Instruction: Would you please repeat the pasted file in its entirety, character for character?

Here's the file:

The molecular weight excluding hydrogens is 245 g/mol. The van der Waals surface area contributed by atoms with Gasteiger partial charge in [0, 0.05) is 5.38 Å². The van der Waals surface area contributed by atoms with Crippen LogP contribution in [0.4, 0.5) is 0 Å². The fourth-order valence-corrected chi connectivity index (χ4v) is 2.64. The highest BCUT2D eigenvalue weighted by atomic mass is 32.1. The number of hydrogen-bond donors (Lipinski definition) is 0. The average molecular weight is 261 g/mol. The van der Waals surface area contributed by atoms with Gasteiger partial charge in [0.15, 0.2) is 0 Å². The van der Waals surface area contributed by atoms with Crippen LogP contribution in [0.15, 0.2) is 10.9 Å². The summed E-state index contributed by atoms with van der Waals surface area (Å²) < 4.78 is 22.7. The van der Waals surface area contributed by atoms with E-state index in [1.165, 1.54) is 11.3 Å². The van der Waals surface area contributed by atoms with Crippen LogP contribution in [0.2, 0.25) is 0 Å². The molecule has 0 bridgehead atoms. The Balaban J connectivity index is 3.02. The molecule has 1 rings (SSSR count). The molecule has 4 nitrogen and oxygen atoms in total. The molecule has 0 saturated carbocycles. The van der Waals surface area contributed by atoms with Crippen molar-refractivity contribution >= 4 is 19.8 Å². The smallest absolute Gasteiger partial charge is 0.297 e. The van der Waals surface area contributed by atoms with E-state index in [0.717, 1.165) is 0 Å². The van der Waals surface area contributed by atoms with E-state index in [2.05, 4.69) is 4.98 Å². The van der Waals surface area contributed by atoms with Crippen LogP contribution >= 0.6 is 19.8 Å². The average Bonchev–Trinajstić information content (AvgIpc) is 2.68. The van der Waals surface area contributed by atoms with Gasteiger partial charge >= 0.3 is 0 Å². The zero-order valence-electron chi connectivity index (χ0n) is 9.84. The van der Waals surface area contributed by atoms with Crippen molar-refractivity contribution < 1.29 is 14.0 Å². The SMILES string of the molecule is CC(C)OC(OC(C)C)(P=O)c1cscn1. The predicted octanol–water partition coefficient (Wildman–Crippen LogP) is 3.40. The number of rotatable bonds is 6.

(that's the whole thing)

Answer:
The molecular weight excluding hydrogens is 245 g/mol. The van der Waals surface area contributed by atoms with Gasteiger partial charge in [0, 0.05) is 5.38 Å². The van der Waals surface area contributed by atoms with Crippen LogP contribution in [0.4, 0.5) is 0 Å². The fourth-order valence-corrected chi connectivity index (χ4v) is 2.64. The highest BCUT2D eigenvalue weighted by atomic mass is 32.1. The number of hydrogen-bond donors (Lipinski definition) is 0. The average molecular weight is 261 g/mol. The van der Waals surface area contributed by atoms with Gasteiger partial charge in [0.15, 0.2) is 0 Å². The van der Waals surface area contributed by atoms with Crippen LogP contribution in [0.15, 0.2) is 10.9 Å². The summed E-state index contributed by atoms with van der Waals surface area (Å²) < 4.78 is 22.7. The van der Waals surface area contributed by atoms with E-state index in [1.165, 1.54) is 11.3 Å². The van der Waals surface area contributed by atoms with Crippen LogP contribution in [0.2, 0.25) is 0 Å². The molecule has 0 bridgehead atoms. The Balaban J connectivity index is 3.02. The molecule has 1 rings (SSSR count). The molecule has 4 nitrogen and oxygen atoms in total. The molecule has 0 saturated carbocycles. The van der Waals surface area contributed by atoms with Crippen molar-refractivity contribution >= 4 is 19.8 Å². The smallest absolute Gasteiger partial charge is 0.297 e. The van der Waals surface area contributed by atoms with E-state index in [0.717, 1.165) is 0 Å². The van der Waals surface area contributed by atoms with E-state index in [2.05, 4.69) is 4.98 Å². The van der Waals surface area contributed by atoms with Crippen LogP contribution >= 0.6 is 19.8 Å². The average Bonchev–Trinajstić information content (AvgIpc) is 2.68. The van der Waals surface area contributed by atoms with Gasteiger partial charge >= 0.3 is 0 Å². The zero-order valence-electron chi connectivity index (χ0n) is 9.84. The van der Waals surface area contributed by atoms with Crippen molar-refractivity contribution < 1.29 is 14.0 Å². The SMILES string of the molecule is CC(C)OC(OC(C)C)(P=O)c1cscn1. The predicted octanol–water partition coefficient (Wildman–Crippen LogP) is 3.40. The number of rotatable bonds is 6.